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Q: Studies are showing that treatment initiated when pre-dementia or early memory loss is recognized leads to a better prognosis than waiting to initiate treatment once Alzheimer’s disease (AD) or dementia is established. What options do clinicians have to address early memory loss?
Drs. McCaddon and Hudson: Clinical options for early memory loss comprise three broad categories: treating vascular risk factors, providing neuroprotection, and promoting neuronal reserves.1 Vascular risk factors include hypertension, hypercholesterolemia, diabetes, smoking, and hyperhomocysteinemia, all of which should be actively screened for and addressed in all patients presenting with cognitive impairment. Neuroprotection includes ensuring adequate B12 and folate status, use of antioxidants, and addressing neuroinflammation. There is also evidence that neuronal reserves can be developed by encouraging cognitive, physical, and social activity.1
Q: Are there symptoms or markers that can be used to diagnose pre-dementia or early memory loss?
Drs. McCaddon and Hudson: There is a pathway of cognitive impairment where benign aging develops into mild cognitive impairment (MCI) and eventually AD. Early recognition of this trajectory is vital if the process is to be slowed or halted. Mitrushina and colleagues2 reviewed neuropsychological tests used for the assessment of MCI and AD.2 Many of these are time-consuming to perform and impractical in the busy physician’s office. In addition, fatigue and sensory loss may impair the ability of the very elderly to complete these tests.3 Milne and colleagues4 reviewed shorter tests more suitable for use by the primary care physician, such as The General Practitioner Assessment of Cognition, the Memory Impairment Screen, and the Mini-Cognitive Assessment Instrument, and there is good agreement between these and the Mini-Mental State Examination.
Despite the wide variety of cognitive function tests available to the physician, anatomical and metabolic changes in the brain, demonstrated by magnetic resonance imaging and positron emission tomography, already occur >2 more years before a diagnosis of MCI can be made.5,6 Biomarkers in cerebrospinal fluid, such as tau protein and amyloid-b, are promising candidates as early markers but await long-term studies of their potential clinical utility.7 In summary, there are several techniques available to the physician for the detection of symptomatic MCI or AD. The detection of pre-clinical disease remains a challenge, but is a focus of much current research.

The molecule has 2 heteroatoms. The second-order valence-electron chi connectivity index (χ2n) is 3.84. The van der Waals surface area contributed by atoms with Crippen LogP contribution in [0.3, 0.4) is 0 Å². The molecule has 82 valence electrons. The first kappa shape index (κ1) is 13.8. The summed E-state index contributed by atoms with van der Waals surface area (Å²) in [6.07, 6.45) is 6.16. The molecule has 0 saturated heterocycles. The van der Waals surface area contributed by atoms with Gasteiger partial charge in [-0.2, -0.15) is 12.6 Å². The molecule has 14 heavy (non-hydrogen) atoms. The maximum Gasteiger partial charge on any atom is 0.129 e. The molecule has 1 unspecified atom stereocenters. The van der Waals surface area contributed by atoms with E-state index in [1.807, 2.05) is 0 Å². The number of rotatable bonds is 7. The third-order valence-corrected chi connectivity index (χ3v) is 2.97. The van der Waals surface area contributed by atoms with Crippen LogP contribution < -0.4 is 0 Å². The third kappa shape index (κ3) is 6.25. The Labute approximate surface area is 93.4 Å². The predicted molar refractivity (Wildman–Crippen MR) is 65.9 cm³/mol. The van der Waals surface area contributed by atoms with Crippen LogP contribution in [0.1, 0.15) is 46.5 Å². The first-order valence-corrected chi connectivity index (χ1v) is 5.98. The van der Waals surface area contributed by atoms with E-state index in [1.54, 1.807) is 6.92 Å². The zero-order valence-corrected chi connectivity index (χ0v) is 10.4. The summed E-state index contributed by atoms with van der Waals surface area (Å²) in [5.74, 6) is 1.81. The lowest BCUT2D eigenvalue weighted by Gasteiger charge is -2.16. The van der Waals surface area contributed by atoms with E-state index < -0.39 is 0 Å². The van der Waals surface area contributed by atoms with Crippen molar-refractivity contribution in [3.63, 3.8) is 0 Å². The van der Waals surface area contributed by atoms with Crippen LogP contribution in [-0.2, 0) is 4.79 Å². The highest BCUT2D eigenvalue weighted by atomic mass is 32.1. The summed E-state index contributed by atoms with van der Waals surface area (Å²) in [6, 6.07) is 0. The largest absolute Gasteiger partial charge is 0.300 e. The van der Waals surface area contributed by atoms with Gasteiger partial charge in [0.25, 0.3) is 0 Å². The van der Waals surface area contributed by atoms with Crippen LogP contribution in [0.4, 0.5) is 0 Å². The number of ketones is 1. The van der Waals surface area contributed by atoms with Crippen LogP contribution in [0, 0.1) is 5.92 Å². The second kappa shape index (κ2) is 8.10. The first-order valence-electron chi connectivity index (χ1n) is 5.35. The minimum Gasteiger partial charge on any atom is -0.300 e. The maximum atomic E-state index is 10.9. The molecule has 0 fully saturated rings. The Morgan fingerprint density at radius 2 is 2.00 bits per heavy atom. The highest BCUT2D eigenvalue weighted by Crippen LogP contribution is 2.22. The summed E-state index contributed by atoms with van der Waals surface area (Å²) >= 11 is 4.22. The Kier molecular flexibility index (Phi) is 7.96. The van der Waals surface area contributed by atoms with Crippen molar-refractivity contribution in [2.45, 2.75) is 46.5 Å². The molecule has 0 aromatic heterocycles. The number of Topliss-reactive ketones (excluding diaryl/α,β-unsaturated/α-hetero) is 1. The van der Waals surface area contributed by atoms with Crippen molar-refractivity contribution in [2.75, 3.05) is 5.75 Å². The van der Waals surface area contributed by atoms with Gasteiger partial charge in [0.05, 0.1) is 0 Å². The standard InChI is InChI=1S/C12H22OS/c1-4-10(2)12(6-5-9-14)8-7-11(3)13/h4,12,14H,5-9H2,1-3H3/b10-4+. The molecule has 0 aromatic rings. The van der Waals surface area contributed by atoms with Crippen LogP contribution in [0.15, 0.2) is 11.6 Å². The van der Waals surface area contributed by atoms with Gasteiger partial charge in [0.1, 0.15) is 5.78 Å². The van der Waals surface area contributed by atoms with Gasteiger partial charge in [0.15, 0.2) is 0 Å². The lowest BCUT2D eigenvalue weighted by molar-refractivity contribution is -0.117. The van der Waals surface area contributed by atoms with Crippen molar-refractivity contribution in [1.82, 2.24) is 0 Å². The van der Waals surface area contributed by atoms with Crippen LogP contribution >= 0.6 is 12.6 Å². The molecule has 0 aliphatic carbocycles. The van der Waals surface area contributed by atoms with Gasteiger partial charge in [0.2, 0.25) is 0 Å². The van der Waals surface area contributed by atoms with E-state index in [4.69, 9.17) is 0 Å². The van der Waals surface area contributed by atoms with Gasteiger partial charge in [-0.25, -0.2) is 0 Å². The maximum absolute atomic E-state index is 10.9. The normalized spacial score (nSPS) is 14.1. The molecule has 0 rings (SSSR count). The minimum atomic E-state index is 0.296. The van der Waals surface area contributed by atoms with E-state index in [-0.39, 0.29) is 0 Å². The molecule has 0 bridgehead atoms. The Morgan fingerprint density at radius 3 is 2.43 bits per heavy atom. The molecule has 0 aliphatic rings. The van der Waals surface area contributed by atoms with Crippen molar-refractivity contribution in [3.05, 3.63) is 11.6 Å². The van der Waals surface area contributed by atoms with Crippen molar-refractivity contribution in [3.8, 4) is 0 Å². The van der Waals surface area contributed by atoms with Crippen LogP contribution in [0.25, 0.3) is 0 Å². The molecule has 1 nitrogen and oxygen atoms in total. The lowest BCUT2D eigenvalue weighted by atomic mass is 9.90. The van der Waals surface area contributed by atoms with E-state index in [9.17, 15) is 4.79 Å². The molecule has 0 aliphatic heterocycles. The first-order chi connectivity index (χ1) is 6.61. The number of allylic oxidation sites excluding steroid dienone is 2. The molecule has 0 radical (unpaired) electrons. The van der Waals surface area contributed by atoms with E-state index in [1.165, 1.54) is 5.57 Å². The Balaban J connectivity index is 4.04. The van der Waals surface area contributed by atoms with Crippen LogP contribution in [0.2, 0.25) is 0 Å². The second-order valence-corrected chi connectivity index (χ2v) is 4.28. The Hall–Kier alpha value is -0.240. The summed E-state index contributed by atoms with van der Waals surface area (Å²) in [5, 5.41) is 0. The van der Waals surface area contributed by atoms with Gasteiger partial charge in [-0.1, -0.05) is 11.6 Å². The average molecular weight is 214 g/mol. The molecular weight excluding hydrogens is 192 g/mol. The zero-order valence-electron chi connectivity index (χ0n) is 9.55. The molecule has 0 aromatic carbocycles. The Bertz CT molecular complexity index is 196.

Q: What is your goal when treating patients with pre-dementia or early memory loss?
Drs. McCaddon and Hudson: The main goal is to delay or possibly even halt cognitive decline. Anything that might delay or prevent the onset of overt dementia would be beneficial from both an individual and epidemiological viewpoint. Remarkably, it is estimated that dementia prevalence would be halved if risk reduction strategies delayed the onset of dementia by only 5 years.8
Q: How important is safety and tolerability in a therapy used to address early memory loss?
Drs. McCaddon and Hudson: Safety and tolerability are extremely important in all patients, perhaps more so in those presenting with early memory loss. Cerefolin NAC is well tolerated and not associated with any significant drug interactions. It is also easy and convenient to use, being a single dose caplet with no necessary dose adjustment. In addition, in a recent cross-sectional study the relationship between folate and risk of cognitive impairment is reversed in patients with low B12; high folate and low B12 concentrations are associated with an increased risk of cognitive impairment.9 Although this association requires further investigation, Cerefolin NAC ensures that patients receive an optimal balance of the two vitamins.
Q: In your opinion, where does a novel therapy like Cerefolin NAC fit in the options available for memory loss?
Drs. McCaddon and Hudson: Cerefolin NAC is a useful option for early memory loss because it offers a synergistic approach to neuroprotection. A recent study confirmed that many patients with dementia have brain changes consistent with both AD and vascular dementia.10 The authors suggested that it may be necessary to develop combination therapies to treat dementia. A similar synergistic approach should perhaps also be considered in patients presenting with early memory loss.
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2. Mitrushina MN, Boone KB, Razani J. Handbook of Normative Data for Neuropsychological Assessment. Oxford University Press Inc; New York, NY; 2005.
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9. Morris MS, Jacques PF, Rosenberg IH, Selhub J. Folate and vitamin B-12 status in relation to anemia, macrocytosis, and cognitive impairment in older Americans in the age of folic acid fortification. Am J Clin Nutr. 2007;85:193-200.
10. Matthews FE, Brayne C, Lowe J, McKeith I, Wharton SB, Ince P. Epidemiological pathology of dementia: attributable-risks at death in the medical research council cognitive function and ageing study. PLoS Med. 2009;6:e1000180.